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The Independent Critic

STARRING
Alex Emanuel, Alex Alessi, Catherine Blades, Gabriel Rush
DIRECTED BY
Alex Alessi, Jeff Stewart
SCREENPLAY
Alex Alessi
MPAA RATING
NR
RUNNNG TIME
112 Mins.
DISTRIBUTED BY
Random Media
OFFICIAL IMDB

 "When Everything's Gone" Gets Random Media Release 

In the new Random Media release When Everything's Gone, a man named Rory (Alex Alessi) has survived a devastating plague. Having been in hiding for over a year, Rory remains troubled by the loss of his brother (Gabriel Rush) as he begins to explore the world that is left. Discovering a man, Casper (Alex Emanuel), and his daughter, Rosie (Catherine Blades), the three forge a team of sorts while each having to confront their pasts as they embark on a journey to search for other survivors in hopes of building some semblance of a future. 

Described as a post-apocalyptic sci-fi/thriller, When Everything's Gone is more accurately a much more rare post-apocalyptic snorer. There's a sense of universal importance that smothers the dramatic impact of When Everything's Gone, a film that far too often has the look and feel of a faith-based post-apocalyptic endeavor without the, well, faith. When Everything's Gone tries hard, really hard, and everyone here seems to tap into the vision for the film but it just never quite gels together into a cohesive cinematic whole. When Everything's Gone isn't a bad film. It's also not a particularly good one. It looks, in fact, quite beautiful from beginning to end with William Donald Kauffman's pristine lensing being a stand-out amongst an otherwise mid-range flick across the board. 

It's important to note that while When Everything's Gone didn't click for me, the film experienced quite a bit of success durings it festival journey before being picked up by indie distributor Random Media. The film screened at fests like Garden State Film Festival, Silicon Beach Film Festival, Erie International Film Festival, and a few others. It seems likely that some folks will be drawn to the film's more meditative approach to the post-apocalyptic theme, an approach that looks inward and attempts, with mixed success, to explore the inner-life of surviving global devastation.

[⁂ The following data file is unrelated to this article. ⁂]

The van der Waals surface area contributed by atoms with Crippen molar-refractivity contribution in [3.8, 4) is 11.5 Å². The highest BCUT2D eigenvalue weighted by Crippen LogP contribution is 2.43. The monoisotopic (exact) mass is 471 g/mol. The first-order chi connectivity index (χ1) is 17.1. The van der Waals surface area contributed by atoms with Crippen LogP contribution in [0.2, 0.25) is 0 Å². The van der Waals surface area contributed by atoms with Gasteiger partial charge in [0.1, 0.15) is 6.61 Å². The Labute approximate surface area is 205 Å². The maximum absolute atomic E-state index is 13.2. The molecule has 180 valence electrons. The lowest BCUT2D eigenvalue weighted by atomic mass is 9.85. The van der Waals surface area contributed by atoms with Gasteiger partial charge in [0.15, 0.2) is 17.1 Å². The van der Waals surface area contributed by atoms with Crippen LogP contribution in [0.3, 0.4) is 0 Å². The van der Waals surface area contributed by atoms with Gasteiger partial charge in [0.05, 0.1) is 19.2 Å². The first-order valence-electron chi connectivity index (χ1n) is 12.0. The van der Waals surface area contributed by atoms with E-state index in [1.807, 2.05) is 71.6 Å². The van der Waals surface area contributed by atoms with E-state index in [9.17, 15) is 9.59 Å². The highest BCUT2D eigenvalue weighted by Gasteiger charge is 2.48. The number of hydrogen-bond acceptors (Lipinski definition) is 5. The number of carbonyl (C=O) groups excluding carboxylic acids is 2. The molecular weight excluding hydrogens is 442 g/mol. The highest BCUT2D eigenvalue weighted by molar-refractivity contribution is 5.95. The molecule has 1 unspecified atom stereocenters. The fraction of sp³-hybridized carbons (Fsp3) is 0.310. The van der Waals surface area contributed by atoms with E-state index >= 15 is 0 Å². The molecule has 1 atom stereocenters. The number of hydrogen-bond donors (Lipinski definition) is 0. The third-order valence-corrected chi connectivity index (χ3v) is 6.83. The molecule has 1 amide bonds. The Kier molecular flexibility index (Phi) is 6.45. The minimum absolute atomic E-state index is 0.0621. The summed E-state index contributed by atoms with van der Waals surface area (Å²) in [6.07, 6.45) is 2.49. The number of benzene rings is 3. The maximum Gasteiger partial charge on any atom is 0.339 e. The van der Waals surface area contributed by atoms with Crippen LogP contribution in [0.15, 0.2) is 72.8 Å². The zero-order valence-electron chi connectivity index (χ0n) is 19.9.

While this approach is admirable, for this journalist it simply didn't effectively come together with too many production aspects seeming to move in slo-mo from an oppressive score that feels as if it belongs in a different film to a production design that simply never convinces and remains inconsistent with the film's thoughtful, introspective dialogue.

The film's ensemble cast tries gamely with Catherine Blades shining most brightly here as Rosie, whose storyline seems to serve as the key link between characters and whose presence is a consistent welcome on the big screen. 

It's hard not to admire ambitious filmmaking. When Everything's Gone is ambitious filmmaking. Co-directed by Alex Alessi with Jeff Stewart based upon Alessi's script, When Everything's Gone aims high and while the film doesn't quite get there for me I'll always be in favor of adventurous, risk-taking cinema. If you're up for a more introspective, meditative exploration of the post-apocalyptic theme, When Everything's Gone may still be worth giving a chance. 

Written by Richard Propes
The Independent Critic